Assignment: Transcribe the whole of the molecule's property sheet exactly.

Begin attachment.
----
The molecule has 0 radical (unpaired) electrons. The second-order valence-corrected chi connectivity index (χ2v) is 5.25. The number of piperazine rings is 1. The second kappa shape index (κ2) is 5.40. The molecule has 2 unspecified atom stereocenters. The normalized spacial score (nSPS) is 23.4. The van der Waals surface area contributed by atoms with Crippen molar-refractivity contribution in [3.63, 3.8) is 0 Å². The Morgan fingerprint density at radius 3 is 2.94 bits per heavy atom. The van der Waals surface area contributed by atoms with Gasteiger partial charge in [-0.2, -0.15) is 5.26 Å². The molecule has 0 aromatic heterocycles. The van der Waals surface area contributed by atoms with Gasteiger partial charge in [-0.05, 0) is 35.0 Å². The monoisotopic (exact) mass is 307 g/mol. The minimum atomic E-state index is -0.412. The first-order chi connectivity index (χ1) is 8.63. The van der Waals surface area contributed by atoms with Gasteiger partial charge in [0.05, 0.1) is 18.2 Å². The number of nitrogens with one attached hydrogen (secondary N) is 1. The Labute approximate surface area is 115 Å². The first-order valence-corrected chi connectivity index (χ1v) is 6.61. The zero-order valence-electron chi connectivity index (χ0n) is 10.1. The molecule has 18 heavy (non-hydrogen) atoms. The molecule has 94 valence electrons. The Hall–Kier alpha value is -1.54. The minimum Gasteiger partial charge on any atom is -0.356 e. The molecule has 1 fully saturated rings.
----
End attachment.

The molecule has 0 radical (unpaired) electrons. The second-order valence-corrected chi connectivity index (χ2v) is 5.25. The number of piperazine rings is 1. The second kappa shape index (κ2) is 5.40. The molecule has 2 unspecified atom stereocenters. The normalized spacial score (nSPS) is 23.4. The van der Waals surface area contributed by atoms with Crippen molar-refractivity contribution in [3.63, 3.8) is 0 Å². The Morgan fingerprint density at radius 3 is 2.94 bits per heavy atom. The van der Waals surface area contributed by atoms with Gasteiger partial charge in [-0.2, -0.15) is 5.26 Å². The molecule has 0 aromatic heterocycles. The van der Waals surface area contributed by atoms with Gasteiger partial charge in [-0.05, 0) is 35.0 Å². The monoisotopic (exact) mass is 307 g/mol. The minimum atomic E-state index is -0.412. The first-order chi connectivity index (χ1) is 8.63. The van der Waals surface area contributed by atoms with Gasteiger partial charge in [0.05, 0.1) is 18.2 Å². The number of nitrogens with one attached hydrogen (secondary N) is 1. The Labute approximate surface area is 115 Å². The first-order valence-corrected chi connectivity index (χ1v) is 6.61. The zero-order valence-electron chi connectivity index (χ0n) is 10.1. The molecule has 18 heavy (non-hydrogen) atoms. The molecule has 94 valence electrons. The Hall–Kier alpha value is -1.54. The minimum Gasteiger partial charge on any atom is -0.356 e. The molecule has 1 fully saturated rings.